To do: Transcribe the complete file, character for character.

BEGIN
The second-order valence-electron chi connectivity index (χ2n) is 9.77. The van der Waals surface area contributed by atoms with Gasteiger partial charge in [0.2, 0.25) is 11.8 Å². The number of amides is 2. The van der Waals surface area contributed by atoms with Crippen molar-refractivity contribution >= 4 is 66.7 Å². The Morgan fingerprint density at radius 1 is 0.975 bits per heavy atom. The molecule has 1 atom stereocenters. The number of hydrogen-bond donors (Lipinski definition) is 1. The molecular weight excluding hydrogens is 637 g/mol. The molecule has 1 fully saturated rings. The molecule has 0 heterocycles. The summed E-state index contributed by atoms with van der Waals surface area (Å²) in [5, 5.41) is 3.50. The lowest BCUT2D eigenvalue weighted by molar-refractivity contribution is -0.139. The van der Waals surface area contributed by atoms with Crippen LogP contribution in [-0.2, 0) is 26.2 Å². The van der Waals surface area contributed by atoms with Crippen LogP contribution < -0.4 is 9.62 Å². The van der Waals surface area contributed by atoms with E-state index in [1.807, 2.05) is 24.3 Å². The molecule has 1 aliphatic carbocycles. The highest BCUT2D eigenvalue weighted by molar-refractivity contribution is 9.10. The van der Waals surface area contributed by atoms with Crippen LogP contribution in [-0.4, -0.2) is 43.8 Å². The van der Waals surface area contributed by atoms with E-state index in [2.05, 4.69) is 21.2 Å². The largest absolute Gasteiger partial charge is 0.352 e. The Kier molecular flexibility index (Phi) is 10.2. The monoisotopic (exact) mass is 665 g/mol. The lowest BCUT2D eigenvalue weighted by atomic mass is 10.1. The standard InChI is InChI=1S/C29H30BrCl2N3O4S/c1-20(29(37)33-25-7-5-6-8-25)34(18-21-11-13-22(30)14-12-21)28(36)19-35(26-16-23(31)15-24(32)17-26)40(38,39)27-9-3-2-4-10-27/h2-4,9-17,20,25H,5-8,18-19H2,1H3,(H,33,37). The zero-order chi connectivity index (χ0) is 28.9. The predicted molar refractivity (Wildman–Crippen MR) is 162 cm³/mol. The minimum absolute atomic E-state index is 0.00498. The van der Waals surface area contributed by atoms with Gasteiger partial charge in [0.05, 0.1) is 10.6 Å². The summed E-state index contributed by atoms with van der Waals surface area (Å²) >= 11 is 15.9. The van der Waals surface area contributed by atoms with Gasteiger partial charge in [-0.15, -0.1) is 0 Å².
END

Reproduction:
The second-order valence-electron chi connectivity index (χ2n) is 9.77. The van der Waals surface area contributed by atoms with Gasteiger partial charge in [0.2, 0.25) is 11.8 Å². The number of amides is 2. The van der Waals surface area contributed by atoms with Crippen molar-refractivity contribution >= 4 is 66.7 Å². The Morgan fingerprint density at radius 1 is 0.975 bits per heavy atom. The molecule has 1 atom stereocenters. The number of hydrogen-bond donors (Lipinski definition) is 1. The molecular weight excluding hydrogens is 637 g/mol. The molecule has 1 fully saturated rings. The molecule has 0 heterocycles. The summed E-state index contributed by atoms with van der Waals surface area (Å²) in [5, 5.41) is 3.50. The lowest BCUT2D eigenvalue weighted by molar-refractivity contribution is -0.139. The van der Waals surface area contributed by atoms with Crippen LogP contribution in [-0.2, 0) is 26.2 Å². The van der Waals surface area contributed by atoms with Crippen LogP contribution < -0.4 is 9.62 Å². The van der Waals surface area contributed by atoms with E-state index in [1.807, 2.05) is 24.3 Å². The molecule has 1 aliphatic carbocycles. The highest BCUT2D eigenvalue weighted by molar-refractivity contribution is 9.10. The van der Waals surface area contributed by atoms with Crippen LogP contribution in [-0.4, -0.2) is 43.8 Å². The van der Waals surface area contributed by atoms with E-state index in [2.05, 4.69) is 21.2 Å². The largest absolute Gasteiger partial charge is 0.352 e. The Kier molecular flexibility index (Phi) is 10.2. The monoisotopic (exact) mass is 665 g/mol. The lowest BCUT2D eigenvalue weighted by atomic mass is 10.1. The standard InChI is InChI=1S/C29H30BrCl2N3O4S/c1-20(29(37)33-25-7-5-6-8-25)34(18-21-11-13-22(30)14-12-21)28(36)19-35(26-16-23(31)15-24(32)17-26)40(38,39)27-9-3-2-4-10-27/h2-4,9-17,20,25H,5-8,18-19H2,1H3,(H,33,37). The zero-order chi connectivity index (χ0) is 28.9. The predicted molar refractivity (Wildman–Crippen MR) is 162 cm³/mol. The minimum absolute atomic E-state index is 0.00498. The van der Waals surface area contributed by atoms with Gasteiger partial charge in [0.05, 0.1) is 10.6 Å². The summed E-state index contributed by atoms with van der Waals surface area (Å²) >= 11 is 15.9. The van der Waals surface area contributed by atoms with Gasteiger partial charge in [-0.15, -0.1) is 0 Å².